I find this balance between risk and reward when I’m talking to a healthcare system. They’re afraid of taking on much risk but they know, like every industry, they’re going to have to do something because of the transition. What about the medical entrepreneur who wants to work with the healthcare system?
Our group saw an evolution over time from the less successful to the more successful entrepreneurs. The early entrepreneurs were essentially technologists with no healthcare expertise. It was interesting for a healthcare provider to look at [what they had] but they couldn’t make any sense of it. Neither could they find the questions the entrepreneurs needed to be answered. As time went by, entrepreneurs started to come in with what they considered evidence. That’s the first question that health care providers always ask. [So] for heath care entrepreneurs it’s important to have evidence; it’s important to address an existing use case and not a fantasy use case. If you look at any study or any article that [notes] the CIO’s main priorities for 2017, you’ll find out very quickly what the top-of-mind concerns are and those are the concerns you need to address so that you can get in the door. Leaders of health care organizations are super busy, and unless you address something that is on their plate, they’re not really going to pay attention to you.
There is a kind of breakdown between the entrepreneur, who, as you’ve mentioned, is a technical person, and providers—nurses, physicians who might want to get involved in building out new businesses. Do you have suggestions for entrepreneurs [on] how to bring on providers, or for providers who might want to become entrepreneurial?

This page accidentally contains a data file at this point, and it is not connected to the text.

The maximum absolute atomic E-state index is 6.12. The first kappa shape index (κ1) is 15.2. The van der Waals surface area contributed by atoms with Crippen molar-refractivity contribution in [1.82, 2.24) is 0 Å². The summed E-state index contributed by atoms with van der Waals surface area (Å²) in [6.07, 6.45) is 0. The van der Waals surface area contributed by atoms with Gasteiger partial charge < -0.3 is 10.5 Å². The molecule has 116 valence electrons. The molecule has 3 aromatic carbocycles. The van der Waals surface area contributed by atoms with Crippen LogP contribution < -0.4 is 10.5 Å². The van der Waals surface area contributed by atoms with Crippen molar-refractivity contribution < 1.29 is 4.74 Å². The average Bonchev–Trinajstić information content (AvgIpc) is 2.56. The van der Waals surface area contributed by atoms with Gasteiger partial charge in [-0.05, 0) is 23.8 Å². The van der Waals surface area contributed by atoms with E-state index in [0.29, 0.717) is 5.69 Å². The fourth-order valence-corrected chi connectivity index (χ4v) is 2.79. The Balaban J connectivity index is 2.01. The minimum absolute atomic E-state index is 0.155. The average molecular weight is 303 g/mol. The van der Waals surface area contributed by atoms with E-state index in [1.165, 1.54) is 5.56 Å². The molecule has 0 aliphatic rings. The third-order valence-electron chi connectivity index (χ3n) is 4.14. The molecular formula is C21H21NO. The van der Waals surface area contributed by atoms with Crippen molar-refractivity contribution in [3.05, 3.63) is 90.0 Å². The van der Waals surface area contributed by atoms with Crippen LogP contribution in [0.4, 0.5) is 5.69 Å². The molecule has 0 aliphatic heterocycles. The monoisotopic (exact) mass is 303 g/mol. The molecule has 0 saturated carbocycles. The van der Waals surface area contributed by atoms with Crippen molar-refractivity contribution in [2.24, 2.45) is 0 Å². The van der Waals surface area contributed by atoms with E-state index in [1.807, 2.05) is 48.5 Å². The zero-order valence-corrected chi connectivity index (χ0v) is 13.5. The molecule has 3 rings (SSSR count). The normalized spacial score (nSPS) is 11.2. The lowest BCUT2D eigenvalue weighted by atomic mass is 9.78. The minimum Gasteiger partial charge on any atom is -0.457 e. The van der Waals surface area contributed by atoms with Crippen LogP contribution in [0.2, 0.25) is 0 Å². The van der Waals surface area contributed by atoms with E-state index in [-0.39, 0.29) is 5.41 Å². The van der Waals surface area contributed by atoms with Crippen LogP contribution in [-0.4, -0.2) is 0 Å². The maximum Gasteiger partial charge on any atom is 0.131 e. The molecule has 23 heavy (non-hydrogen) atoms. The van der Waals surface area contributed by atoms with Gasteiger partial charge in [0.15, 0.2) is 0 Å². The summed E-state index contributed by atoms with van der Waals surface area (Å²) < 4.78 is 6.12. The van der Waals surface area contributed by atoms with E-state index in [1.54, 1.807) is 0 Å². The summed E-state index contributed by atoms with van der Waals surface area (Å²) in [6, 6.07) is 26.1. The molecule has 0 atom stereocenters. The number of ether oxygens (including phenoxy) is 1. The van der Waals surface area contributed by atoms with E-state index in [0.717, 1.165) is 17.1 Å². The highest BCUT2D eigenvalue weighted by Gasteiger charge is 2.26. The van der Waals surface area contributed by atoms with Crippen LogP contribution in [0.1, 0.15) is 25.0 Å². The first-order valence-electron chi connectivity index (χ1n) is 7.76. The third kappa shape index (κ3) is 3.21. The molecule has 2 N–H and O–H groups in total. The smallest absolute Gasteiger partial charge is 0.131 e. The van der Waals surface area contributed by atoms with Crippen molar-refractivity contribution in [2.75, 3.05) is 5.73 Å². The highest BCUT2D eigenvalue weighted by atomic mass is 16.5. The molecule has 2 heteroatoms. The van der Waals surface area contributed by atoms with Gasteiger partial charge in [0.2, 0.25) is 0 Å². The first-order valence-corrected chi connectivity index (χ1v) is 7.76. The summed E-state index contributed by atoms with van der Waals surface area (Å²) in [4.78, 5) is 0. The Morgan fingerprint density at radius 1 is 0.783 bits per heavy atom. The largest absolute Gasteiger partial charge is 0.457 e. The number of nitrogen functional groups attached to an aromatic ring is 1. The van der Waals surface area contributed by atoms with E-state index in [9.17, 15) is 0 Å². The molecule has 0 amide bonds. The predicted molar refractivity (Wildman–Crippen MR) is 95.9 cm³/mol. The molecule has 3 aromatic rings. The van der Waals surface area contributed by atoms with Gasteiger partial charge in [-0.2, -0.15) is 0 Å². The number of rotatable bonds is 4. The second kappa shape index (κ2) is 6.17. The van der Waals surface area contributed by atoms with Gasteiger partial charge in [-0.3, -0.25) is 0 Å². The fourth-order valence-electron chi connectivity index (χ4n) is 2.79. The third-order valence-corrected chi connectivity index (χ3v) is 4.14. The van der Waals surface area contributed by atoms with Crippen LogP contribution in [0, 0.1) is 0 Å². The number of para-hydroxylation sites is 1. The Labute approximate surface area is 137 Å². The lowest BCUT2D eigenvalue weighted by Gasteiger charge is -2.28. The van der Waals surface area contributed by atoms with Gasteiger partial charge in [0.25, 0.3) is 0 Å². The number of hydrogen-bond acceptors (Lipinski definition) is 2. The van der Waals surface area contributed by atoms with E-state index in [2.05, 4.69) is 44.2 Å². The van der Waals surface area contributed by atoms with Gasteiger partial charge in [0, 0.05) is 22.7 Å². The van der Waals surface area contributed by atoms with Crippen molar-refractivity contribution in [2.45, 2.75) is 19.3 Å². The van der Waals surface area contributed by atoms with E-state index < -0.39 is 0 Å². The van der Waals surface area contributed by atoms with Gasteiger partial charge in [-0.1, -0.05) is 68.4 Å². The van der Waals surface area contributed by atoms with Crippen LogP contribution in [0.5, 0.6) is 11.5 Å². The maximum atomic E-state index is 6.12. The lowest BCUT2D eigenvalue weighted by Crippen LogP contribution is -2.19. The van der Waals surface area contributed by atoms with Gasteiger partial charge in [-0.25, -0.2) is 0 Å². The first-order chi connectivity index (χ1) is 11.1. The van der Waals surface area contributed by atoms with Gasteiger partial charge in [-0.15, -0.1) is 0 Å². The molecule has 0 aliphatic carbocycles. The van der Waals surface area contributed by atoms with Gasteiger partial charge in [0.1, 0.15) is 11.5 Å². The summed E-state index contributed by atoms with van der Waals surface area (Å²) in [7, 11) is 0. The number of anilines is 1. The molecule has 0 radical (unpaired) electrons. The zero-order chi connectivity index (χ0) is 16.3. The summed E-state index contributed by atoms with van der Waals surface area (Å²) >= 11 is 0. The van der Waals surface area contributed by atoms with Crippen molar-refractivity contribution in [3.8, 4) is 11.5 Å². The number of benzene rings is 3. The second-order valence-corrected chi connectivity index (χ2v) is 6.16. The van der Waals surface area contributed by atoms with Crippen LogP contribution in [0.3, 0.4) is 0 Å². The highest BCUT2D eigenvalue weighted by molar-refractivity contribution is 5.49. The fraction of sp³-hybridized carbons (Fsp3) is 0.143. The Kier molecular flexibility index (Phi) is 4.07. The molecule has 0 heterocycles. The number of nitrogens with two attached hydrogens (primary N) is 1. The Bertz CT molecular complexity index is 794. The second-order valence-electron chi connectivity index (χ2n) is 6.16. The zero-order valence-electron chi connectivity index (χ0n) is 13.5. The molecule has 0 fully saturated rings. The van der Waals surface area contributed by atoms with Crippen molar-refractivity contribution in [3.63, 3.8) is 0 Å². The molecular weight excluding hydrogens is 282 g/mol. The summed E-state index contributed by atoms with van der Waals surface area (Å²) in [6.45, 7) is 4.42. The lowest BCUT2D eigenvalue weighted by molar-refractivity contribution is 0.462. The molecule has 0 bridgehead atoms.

There are a couple of things I tell folks. One is to make it known what you want to do. Given our automation, our technology you’d think this would be more efficient but it’s still relationship driven. If you want to find a position that’s entrepreneurial; you want to get into a start-up; you want to start a start-up, you want to start connecting with investors. You need to go out there and shake hands. You need to go to conferences. You need to give talks about what you’re interested in, tell people what you want to do. For sure, manage a LinkedIn profile that makes sense for where you want to go because that’s one of the main tools for recruiters. These things are not hard but they take time. I hate to use the word but in a sense you need to market yourself. You need to make sure that the right people find you quickly. Because before you know it, things will change. The other [as a] physician is to prepare yourself so you can contribute to a startup. Many people don’t know what a startup really involves—the risk, the investment of time. It’s very different than a job and it’s not for everybody. For physicians, probably the best thing is to get in is when the startup has been already funded so that the situation is a little bit closer to what they’re used to.
Yan, I want to thank you very much for your thoughts today. You’re at the center of innovation and having had this broad experience, I would suggest to anyone who is listening that they can reach out to you on LinkedIn. Awesome to have the conversation.
Yes, nice to talk. I would be happy to connect with anybody who has any needs or wants to just discuss.
It’s interesting to see how everybody views innovation differently. But unless you can bring all those views—the equity markets, the provider network, the entrepreneur—together with a common view, it becomes really difficult to bring forward a solution.
TechTonics by David Shaywitz and Lisa Suennen is an interesting collection of essays on medical innovation.
Dr. Chow can be reached via LinkedIn